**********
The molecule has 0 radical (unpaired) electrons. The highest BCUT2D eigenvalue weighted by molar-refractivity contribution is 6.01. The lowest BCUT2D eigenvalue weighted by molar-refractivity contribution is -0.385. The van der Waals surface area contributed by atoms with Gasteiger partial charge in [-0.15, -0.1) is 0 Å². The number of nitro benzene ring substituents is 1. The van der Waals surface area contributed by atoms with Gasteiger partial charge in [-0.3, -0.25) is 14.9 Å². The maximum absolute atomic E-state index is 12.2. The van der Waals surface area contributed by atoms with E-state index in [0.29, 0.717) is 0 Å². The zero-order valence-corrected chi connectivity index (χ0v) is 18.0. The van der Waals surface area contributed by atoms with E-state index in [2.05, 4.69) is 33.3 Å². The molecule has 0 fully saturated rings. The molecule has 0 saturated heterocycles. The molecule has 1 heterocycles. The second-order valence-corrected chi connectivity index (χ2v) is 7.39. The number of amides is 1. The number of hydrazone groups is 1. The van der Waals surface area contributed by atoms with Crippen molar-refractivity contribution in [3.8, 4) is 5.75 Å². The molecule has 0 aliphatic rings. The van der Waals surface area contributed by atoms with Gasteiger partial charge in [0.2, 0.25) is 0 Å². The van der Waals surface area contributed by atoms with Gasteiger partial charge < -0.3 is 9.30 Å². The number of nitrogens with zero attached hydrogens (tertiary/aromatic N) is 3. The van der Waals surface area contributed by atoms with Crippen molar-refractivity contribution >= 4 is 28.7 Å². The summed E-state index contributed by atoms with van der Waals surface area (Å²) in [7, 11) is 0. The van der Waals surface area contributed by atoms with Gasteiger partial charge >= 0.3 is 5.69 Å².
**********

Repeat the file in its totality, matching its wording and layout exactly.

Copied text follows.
The molecule has 0 radical (unpaired) electrons. The highest BCUT2D eigenvalue weighted by molar-refractivity contribution is 6.01. The lowest BCUT2D eigenvalue weighted by molar-refractivity contribution is -0.385. The van der Waals surface area contributed by atoms with Gasteiger partial charge in [-0.15, -0.1) is 0 Å². The number of nitro benzene ring substituents is 1. The van der Waals surface area contributed by atoms with Gasteiger partial charge in [-0.3, -0.25) is 14.9 Å². The maximum absolute atomic E-state index is 12.2. The van der Waals surface area contributed by atoms with E-state index in [0.29, 0.717) is 0 Å². The zero-order valence-corrected chi connectivity index (χ0v) is 18.0. The van der Waals surface area contributed by atoms with E-state index in [2.05, 4.69) is 33.3 Å². The molecule has 0 fully saturated rings. The molecule has 0 saturated heterocycles. The molecule has 1 heterocycles. The second-order valence-corrected chi connectivity index (χ2v) is 7.39. The number of amides is 1. The number of hydrazone groups is 1. The van der Waals surface area contributed by atoms with Crippen molar-refractivity contribution in [3.8, 4) is 5.75 Å². The molecule has 0 aliphatic rings. The van der Waals surface area contributed by atoms with Gasteiger partial charge in [0.2, 0.25) is 0 Å². The van der Waals surface area contributed by atoms with Gasteiger partial charge < -0.3 is 9.30 Å². The number of nitrogens with zero attached hydrogens (tertiary/aromatic N) is 3. The van der Waals surface area contributed by atoms with Crippen molar-refractivity contribution >= 4 is 28.7 Å². The summed E-state index contributed by atoms with van der Waals surface area (Å²) in [7, 11) is 0. The van der Waals surface area contributed by atoms with Gasteiger partial charge >= 0.3 is 5.69 Å².